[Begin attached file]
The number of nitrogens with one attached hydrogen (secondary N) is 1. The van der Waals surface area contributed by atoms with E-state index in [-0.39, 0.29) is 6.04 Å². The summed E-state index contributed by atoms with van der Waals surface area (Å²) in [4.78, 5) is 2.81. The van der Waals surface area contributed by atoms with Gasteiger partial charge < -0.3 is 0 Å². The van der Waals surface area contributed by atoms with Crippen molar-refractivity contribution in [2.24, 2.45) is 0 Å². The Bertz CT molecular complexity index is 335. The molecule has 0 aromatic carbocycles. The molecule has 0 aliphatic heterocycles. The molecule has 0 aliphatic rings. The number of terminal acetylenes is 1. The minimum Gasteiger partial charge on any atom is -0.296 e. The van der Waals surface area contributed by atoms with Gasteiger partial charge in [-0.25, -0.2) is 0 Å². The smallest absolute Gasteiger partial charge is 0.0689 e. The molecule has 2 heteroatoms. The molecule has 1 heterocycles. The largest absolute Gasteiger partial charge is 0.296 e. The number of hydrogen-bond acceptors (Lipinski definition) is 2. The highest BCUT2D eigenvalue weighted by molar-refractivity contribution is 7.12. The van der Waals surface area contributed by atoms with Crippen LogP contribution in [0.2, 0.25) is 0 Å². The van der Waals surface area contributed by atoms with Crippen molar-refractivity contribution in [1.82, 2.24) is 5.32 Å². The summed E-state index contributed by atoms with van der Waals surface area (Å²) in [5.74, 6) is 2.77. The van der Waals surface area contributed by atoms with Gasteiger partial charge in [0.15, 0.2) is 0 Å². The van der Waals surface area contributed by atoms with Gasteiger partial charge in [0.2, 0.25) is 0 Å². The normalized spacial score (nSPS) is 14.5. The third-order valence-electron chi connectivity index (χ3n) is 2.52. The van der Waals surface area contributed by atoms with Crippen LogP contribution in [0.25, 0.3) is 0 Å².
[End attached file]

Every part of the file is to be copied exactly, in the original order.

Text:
The number of nitrogens with one attached hydrogen (secondary N) is 1. The van der Waals surface area contributed by atoms with E-state index in [-0.39, 0.29) is 6.04 Å². The summed E-state index contributed by atoms with van der Waals surface area (Å²) in [4.78, 5) is 2.81. The van der Waals surface area contributed by atoms with Gasteiger partial charge < -0.3 is 0 Å². The van der Waals surface area contributed by atoms with Crippen molar-refractivity contribution in [2.24, 2.45) is 0 Å². The Bertz CT molecular complexity index is 335. The molecule has 0 aromatic carbocycles. The molecule has 0 aliphatic heterocycles. The molecule has 0 aliphatic rings. The number of terminal acetylenes is 1. The minimum Gasteiger partial charge on any atom is -0.296 e. The van der Waals surface area contributed by atoms with Gasteiger partial charge in [-0.25, -0.2) is 0 Å². The smallest absolute Gasteiger partial charge is 0.0689 e. The molecule has 2 heteroatoms. The molecule has 1 heterocycles. The largest absolute Gasteiger partial charge is 0.296 e. The number of hydrogen-bond acceptors (Lipinski definition) is 2. The highest BCUT2D eigenvalue weighted by molar-refractivity contribution is 7.12. The van der Waals surface area contributed by atoms with Crippen LogP contribution in [0.2, 0.25) is 0 Å². The van der Waals surface area contributed by atoms with Crippen molar-refractivity contribution in [1.82, 2.24) is 5.32 Å². The summed E-state index contributed by atoms with van der Waals surface area (Å²) in [5.74, 6) is 2.77. The van der Waals surface area contributed by atoms with Gasteiger partial charge in [0.15, 0.2) is 0 Å². The van der Waals surface area contributed by atoms with Gasteiger partial charge in [0.2, 0.25) is 0 Å². The normalized spacial score (nSPS) is 14.5. The third-order valence-electron chi connectivity index (χ3n) is 2.52. The van der Waals surface area contributed by atoms with Crippen LogP contribution in [0.25, 0.3) is 0 Å².